round when I should be popping in and out of those rounds faster than
one of those pesky rodents you'd find in Whack-A-Mole.

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style="font-style: italic;">Through skill, guts
and a lot of luck, I ended up being in the top 2000!

Despite the wait, when I actually got into my matches, I was heartily
surprised with the sort of competition I encountered. During my early
beta days, I'd constantly find myself in the top one or two ranks in
every game that I engaged in. This time around, I was riding the middle
of the pack - getting killed as often as I was killing. This was the
sort of competition I was looking for! It was apparent that many of the
competitors in the Fury Challenge certainly took their gameplay
seriously. If you look at the top 20 players on the Player Ranking
board at the Fury website, you'll see that these players won about half
of the matches they entered. This is an extraordinary statistic in any
game where you're constantly competing with a whole horde of other
people! And those players couldn't simply play all Vortex or
Elimination games either (which would greatly increase their win/loss
record). The top players played all of the games almost equally, and
it's astounding to see what sort of percentages many of those top
players came up with.

Unfortunately, being the busy family man, I couldn't spend my entire
weekend destroying other individuals at style="font-style: italic;">Fury so I only
landed in the top half of the entire pack of competitors.
Congratulations to me! I successfuly scored some style="font-style: italic;">Fury gold and a
subscription to Gamerail. Woohoo! While the numbers in the League
Ladders and Player Rankings may be a bit obscure to the non-Fury
player, several
detailed articles
give a run down of what makes up the point
system in Fury. If you'd like to see a more detailed explanation of how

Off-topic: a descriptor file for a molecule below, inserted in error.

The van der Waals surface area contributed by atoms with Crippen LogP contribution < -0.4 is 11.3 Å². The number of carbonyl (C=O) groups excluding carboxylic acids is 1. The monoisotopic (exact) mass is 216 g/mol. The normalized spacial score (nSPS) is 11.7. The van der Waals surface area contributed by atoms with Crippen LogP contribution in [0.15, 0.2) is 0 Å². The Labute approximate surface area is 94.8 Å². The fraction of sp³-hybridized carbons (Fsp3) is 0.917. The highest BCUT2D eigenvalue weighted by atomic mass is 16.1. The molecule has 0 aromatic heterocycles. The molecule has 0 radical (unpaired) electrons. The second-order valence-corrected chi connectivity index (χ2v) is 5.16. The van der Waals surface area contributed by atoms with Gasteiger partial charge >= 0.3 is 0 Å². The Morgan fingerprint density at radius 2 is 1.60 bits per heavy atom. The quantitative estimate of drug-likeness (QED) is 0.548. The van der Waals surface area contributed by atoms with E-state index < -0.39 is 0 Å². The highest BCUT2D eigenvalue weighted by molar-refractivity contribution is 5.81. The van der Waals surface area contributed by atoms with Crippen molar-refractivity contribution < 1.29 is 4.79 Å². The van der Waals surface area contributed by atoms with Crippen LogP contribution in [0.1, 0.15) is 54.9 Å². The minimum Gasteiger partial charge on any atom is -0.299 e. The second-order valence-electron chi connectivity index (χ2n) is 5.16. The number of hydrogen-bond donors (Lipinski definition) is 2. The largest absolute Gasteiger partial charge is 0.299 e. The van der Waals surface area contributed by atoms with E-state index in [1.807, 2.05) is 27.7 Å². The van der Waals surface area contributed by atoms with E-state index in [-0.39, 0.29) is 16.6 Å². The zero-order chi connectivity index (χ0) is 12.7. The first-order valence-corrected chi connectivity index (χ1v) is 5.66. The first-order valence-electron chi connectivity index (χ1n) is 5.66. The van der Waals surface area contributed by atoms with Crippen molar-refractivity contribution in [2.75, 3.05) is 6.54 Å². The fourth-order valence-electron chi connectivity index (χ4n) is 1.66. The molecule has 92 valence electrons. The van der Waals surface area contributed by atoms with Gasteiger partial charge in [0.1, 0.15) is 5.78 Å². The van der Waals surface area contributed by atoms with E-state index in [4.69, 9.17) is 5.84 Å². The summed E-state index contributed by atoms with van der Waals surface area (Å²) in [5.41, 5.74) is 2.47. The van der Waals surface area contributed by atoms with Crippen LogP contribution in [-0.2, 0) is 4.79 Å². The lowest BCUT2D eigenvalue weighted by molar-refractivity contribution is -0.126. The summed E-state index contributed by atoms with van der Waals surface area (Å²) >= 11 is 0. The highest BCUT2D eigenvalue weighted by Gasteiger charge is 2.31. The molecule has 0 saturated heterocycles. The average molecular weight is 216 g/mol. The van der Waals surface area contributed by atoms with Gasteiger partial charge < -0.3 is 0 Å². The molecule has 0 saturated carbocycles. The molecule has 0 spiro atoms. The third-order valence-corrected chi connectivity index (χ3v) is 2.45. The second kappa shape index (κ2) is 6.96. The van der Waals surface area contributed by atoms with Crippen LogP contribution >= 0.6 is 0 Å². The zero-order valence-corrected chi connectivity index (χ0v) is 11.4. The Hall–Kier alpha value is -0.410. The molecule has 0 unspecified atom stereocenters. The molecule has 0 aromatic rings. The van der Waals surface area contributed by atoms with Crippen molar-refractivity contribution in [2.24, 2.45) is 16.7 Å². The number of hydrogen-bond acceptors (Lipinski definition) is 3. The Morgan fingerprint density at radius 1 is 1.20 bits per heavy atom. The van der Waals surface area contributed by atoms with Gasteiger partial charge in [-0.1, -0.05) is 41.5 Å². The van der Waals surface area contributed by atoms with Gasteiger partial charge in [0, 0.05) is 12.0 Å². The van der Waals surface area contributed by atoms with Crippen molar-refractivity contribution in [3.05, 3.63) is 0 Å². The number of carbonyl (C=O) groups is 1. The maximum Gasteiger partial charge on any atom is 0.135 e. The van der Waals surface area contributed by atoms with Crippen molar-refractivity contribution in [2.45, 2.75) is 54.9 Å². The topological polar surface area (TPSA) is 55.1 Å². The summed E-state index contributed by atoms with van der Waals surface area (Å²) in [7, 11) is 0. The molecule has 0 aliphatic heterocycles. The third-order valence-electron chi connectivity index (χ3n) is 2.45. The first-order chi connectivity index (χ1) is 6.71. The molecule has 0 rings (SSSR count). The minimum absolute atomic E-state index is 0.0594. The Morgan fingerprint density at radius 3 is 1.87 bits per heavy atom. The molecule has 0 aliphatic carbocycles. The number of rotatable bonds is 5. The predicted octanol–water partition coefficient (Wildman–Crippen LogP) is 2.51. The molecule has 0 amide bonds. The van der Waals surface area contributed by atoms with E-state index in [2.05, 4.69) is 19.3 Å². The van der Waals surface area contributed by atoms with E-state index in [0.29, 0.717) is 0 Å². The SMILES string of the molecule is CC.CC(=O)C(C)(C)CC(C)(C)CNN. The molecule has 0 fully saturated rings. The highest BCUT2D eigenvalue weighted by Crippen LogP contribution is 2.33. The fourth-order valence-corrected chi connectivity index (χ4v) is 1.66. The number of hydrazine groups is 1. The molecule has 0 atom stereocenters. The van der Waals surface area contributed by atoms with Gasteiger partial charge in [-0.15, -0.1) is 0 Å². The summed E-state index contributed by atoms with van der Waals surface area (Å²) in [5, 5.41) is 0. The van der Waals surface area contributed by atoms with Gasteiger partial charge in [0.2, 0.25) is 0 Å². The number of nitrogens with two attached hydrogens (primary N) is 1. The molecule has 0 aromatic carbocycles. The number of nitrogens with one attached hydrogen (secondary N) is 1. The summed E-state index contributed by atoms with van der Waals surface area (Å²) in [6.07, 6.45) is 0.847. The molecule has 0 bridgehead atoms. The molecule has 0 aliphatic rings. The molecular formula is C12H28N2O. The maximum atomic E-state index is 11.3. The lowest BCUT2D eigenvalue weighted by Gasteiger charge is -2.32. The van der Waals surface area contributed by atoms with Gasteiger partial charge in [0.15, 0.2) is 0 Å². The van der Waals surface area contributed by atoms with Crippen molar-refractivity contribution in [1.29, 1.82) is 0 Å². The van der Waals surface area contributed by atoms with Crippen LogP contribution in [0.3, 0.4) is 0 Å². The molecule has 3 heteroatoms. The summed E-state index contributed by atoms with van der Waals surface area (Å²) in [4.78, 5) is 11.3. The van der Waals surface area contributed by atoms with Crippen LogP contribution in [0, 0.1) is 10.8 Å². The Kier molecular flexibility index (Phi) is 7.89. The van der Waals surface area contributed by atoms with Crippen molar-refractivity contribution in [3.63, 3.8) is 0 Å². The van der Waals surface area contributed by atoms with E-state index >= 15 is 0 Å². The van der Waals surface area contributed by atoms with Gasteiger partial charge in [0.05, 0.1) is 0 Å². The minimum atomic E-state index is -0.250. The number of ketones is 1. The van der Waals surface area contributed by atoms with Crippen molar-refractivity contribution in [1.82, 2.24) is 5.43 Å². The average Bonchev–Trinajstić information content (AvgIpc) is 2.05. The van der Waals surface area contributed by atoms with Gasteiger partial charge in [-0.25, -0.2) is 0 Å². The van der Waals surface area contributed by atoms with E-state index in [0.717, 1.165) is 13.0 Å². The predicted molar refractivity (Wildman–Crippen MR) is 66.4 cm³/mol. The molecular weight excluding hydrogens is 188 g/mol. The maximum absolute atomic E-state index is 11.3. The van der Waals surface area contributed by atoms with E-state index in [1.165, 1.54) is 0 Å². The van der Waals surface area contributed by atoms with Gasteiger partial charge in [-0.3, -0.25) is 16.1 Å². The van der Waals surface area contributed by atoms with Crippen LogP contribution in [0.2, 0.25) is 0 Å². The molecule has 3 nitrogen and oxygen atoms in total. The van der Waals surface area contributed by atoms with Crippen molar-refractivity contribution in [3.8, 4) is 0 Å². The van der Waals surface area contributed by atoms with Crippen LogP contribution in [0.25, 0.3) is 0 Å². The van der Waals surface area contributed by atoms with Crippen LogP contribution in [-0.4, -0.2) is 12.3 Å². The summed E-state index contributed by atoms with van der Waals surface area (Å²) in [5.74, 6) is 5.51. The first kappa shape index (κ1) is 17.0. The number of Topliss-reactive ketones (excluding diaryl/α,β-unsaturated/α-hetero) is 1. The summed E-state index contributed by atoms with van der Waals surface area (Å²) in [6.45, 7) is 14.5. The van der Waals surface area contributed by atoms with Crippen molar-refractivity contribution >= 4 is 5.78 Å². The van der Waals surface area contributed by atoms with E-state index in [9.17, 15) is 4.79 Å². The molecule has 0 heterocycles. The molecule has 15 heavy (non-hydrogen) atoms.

things are scored, go ahead and head to the articles and give them a

My one complaint throughout the Fury Challenge was the need for a final
tune-up on the optimization of the Fury build. While much improved from
what I saw in my initial preview, my computer still hesitated a bit
when the action would center around me. While more than three attackers
typically means a quick death, it is even quicker when your computer
hiccups then spits out your corpse.

In the end, I'd have to say that the Fury Challenge - although not as
big as Auran had hoped - was still a tremendous success. With over 6300
people now versed in the ways of Fury, it will be easy for the
word-of-mouth on the game to spread around the internet and gaming
social networks. If Auran holds regular events like the Fury Challenge,
I can't wait to compete in the final version of the game. I truly look
forward to the last spit-shine and polish the developer at Auran have
prepared for Fury. There have been rumblings that the final version is
even cleaner running and smoother than the Fury Challenge version, so
it will certainly be a pleasure to gank some folks while I enjoy
unadulterated gaming goodness.

Ten Ton Hammer is your
unofficial source for Fury href="">news and

To read the latest guides, news, and features you can visit our Fury Game Page.

Last Updated: Mar 29, 2016